And Our 12 Points Go To…

A news broadcast about eurovision votingLike Wimbledon, I watch the Eurovision finals each year — we started doing it a few years ago. I was in Greece during the finals back in 2009 (“This is our night!”) and, since then, have gotten a kick out of the finals, especially the hour long voting ritual once all the songs have been performed, when local hosts, presumably from each country’s own telecast, “call” into the host city to reveal who their country voted for. That the awkward time delays in almost all of these reports makes it seem like a 1970s interview from halfway around the world, coupled with the fact that each country’s local host presumably wants to get as much as they can from their 30 seconds on air with the estimated 180 million viewers worldwide, while the event’s hosts back at the venue squirm on-air because they just want to hear their votes so they can speed things along, makes it all the better.

The process has changed over the years, of course; now it’s comprised of call-in votes from people in each country, but that’s only half the weight of the vote; the other half is made up of a panel of music industry people in each country. (I guess the experts are presumed to moderate the public’s uninformed opinion? You can’t let democracy run amok, after all.) But what makes the vote reports great theater, I think, is the obvious politics of it all; for in many cases the top three vote getters for each country — who receive 8, 10, or 12 points, respectively — are pretty easy to predict. Who does this country have longstanding political or economics relationships with…? Who is in their region, perhaps even their next door neighbor? From where did people immigrate? Or, better yet, who are they disaffected from due to this or that ancient or recent rivalry (or maybe even war)?

Will any of the colonies vote for the UK’s entry this year? Nordic countries voting for Nordic countries? Would Georgia ever dream of not voting for Russia?

In fact, you can explore the following link (click the graphic) to see (at times, unsurprising) voting trends and blocs over the past 20 years.

A news headline And what makes it all even better is that the song contest, which turned 60 this year, is part of a modern effort to invent Europe as a unified social force — a union, after all — thus it is promoted as an apolitical, artistic, event. In fact, word on the street is that Armenia’s entry had to change their song’s title this year.

Eurovision 2015As the news story described it (click the graphic above to read it all):

Eurovision final for Armenia's entrySo you’ll then understand why it was such a rich moment yesterday when, due to the audience’s boos every time the Russian entry got votes (which has happened at past events too), one of the hosts politely asked for the booing to stop because “music should stand over politics tonight.”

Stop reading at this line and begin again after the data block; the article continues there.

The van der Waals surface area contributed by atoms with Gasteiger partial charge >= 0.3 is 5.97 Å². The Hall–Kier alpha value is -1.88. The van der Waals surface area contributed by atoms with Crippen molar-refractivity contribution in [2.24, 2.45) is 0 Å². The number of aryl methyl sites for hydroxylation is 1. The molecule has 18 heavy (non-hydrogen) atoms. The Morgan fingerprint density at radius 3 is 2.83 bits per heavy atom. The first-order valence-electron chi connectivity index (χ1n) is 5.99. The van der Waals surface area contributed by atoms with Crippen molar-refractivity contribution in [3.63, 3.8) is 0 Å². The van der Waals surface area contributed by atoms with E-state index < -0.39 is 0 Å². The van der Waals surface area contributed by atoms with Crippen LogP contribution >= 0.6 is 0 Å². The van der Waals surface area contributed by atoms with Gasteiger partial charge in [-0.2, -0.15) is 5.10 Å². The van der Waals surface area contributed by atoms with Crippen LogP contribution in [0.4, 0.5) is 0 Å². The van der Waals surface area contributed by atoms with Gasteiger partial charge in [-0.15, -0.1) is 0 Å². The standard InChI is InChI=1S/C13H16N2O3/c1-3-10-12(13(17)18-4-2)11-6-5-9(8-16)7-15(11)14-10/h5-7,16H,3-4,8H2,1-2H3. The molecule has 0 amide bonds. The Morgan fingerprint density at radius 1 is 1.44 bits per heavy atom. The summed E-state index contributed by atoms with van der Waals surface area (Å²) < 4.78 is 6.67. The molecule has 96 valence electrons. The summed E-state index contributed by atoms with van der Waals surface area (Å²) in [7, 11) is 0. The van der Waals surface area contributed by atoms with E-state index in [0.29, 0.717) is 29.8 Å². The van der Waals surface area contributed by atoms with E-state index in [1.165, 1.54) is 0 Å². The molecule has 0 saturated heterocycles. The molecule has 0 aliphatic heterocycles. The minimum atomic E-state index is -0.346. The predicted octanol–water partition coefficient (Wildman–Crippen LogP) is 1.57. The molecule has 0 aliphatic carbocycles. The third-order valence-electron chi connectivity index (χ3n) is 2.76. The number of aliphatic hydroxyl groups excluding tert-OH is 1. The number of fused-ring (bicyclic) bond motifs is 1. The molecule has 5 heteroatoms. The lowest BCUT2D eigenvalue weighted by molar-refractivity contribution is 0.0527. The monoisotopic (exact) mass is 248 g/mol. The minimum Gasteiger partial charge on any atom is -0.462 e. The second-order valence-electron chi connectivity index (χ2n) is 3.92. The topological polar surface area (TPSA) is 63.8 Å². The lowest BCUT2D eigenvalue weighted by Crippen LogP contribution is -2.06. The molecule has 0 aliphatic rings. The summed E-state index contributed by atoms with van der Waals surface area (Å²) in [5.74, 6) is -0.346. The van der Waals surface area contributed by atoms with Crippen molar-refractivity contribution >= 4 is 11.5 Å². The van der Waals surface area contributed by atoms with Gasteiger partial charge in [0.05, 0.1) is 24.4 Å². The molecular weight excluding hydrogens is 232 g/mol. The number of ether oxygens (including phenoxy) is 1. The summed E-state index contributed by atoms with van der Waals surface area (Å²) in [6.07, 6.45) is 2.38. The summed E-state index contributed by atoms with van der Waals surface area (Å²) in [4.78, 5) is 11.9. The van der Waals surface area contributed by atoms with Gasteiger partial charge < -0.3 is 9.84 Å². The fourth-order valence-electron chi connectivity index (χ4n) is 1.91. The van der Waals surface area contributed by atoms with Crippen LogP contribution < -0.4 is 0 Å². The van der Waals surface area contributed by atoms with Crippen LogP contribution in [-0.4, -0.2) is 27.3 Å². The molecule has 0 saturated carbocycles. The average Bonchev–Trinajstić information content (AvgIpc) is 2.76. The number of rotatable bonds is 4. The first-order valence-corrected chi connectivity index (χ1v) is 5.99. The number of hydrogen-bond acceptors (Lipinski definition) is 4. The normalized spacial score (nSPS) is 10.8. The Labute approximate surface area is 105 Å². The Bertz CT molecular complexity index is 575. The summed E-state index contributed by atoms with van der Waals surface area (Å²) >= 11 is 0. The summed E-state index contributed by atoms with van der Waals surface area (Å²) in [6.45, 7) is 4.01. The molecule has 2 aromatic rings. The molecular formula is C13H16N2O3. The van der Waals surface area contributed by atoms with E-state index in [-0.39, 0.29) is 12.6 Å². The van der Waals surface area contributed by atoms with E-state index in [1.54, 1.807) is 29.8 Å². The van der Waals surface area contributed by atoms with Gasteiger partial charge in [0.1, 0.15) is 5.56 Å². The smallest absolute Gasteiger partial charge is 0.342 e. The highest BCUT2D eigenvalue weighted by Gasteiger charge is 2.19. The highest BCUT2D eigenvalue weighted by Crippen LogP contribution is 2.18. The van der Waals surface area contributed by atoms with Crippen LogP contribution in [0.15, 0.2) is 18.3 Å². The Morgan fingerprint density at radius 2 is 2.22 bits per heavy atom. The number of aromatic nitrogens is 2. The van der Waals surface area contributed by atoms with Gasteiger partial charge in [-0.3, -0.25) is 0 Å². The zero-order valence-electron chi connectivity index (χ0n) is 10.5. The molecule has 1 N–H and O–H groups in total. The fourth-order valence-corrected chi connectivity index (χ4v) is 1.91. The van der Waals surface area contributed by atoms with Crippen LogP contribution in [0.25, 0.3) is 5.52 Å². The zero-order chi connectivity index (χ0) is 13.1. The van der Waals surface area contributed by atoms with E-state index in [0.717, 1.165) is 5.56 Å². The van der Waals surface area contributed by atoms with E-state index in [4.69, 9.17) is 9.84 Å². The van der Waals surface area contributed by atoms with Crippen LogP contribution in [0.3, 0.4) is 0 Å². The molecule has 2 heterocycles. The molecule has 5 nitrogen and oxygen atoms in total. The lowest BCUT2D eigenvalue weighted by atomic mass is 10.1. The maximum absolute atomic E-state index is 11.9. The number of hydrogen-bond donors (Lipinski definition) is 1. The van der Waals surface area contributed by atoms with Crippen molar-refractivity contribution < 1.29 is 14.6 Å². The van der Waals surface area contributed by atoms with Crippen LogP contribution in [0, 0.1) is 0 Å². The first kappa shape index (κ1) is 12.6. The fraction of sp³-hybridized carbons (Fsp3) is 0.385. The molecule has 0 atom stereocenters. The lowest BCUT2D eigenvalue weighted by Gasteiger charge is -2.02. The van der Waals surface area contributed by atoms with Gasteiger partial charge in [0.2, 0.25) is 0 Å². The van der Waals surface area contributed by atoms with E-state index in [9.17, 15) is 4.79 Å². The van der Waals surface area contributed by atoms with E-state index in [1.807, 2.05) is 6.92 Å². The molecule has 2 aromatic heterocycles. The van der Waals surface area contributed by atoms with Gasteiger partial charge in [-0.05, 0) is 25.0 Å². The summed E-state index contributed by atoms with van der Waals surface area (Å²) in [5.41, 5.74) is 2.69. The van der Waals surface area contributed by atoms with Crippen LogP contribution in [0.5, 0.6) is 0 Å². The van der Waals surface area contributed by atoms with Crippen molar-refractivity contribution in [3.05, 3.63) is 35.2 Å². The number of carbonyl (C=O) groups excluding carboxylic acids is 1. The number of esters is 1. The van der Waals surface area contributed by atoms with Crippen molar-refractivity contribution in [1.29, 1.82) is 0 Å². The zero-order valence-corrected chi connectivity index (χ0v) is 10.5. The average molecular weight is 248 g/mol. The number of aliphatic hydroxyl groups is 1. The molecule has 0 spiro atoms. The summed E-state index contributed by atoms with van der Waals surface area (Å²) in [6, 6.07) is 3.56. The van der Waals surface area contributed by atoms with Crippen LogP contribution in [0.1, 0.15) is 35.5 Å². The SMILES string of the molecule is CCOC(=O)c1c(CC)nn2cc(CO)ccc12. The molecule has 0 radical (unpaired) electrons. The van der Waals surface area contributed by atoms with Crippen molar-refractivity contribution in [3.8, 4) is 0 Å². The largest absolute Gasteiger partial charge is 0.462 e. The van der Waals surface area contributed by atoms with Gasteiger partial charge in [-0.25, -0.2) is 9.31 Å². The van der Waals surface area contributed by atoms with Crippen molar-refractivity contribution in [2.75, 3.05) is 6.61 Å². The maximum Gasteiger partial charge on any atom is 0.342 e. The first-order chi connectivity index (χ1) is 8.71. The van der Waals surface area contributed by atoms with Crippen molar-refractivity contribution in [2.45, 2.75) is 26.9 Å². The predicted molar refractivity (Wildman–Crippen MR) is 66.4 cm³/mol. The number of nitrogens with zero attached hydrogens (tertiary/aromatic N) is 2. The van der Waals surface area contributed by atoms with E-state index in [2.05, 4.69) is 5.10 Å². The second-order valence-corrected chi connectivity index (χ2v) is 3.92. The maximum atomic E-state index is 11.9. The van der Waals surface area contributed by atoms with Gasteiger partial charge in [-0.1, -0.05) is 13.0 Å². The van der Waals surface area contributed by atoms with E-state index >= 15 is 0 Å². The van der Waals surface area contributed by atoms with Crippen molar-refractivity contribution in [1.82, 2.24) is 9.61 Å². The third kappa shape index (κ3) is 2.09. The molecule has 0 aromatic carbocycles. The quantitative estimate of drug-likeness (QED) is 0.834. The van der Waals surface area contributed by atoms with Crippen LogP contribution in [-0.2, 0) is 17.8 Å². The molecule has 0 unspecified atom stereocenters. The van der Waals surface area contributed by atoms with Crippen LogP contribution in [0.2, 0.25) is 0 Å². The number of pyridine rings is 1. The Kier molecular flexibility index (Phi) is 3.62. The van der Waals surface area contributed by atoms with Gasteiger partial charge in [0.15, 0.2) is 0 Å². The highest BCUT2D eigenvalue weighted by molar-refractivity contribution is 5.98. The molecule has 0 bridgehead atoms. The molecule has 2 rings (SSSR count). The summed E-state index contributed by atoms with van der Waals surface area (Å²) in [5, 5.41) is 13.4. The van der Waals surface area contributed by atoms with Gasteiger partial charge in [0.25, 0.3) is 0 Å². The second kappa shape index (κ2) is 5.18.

There’s likely no better example of the tremendous political force necessary for social actors to create the impression of an apolitical moment; for it would not be difficult to demonstrate how, through and through, the Eurovision song contest is a tremendously political event — creating the impression of a unified European Union isn’t an innocent affair, after all. But the problem, of course, is when a counter-politics emerges (like booing, in person, one of the entries) — you and millions of others can vote against them from the comfort of your homes, where no one sees or hears you, confident that music industry specialists will moderate your possibly xenophobic feelings toward that other country, but should you voice your displeasure at the venue itself, well, that’s going just a little too far.

So, yes, there’s lots of reasons to watch the Eurovision song contest — the glamor, the glitter, and even the flat notes that are bound to pop up every now and then. I’m rather fond of the inevitable appearance of dancers whose choreography seems to have little to do with the song being sung. But, if you know just a little about what’s going on in the world, say, Greece’s ongoing debt crisis and the way EU bankers and politicians continue to treat the country, well, then the music (like Greece’s entry this year — notably sung in English, perhaps to ensure everyone gets the message) can’t help but be heard as far more than just a song.

My soul, I guess I’m just no one
You killed me and I’m done,
Without a gun
My light will fade, I feel betrayed
Just can’t be brave without faith
How could you leave?

I’m begging you, take me wherever you have gone
Come back and save me, don’t want to be alone
Nothing left, I just have one last breath

Sounds to me like a song about a break-up — of the European Union or just a couple? That you can’t quite tell which is, I guess, what makes it art and not politics, perhaps.

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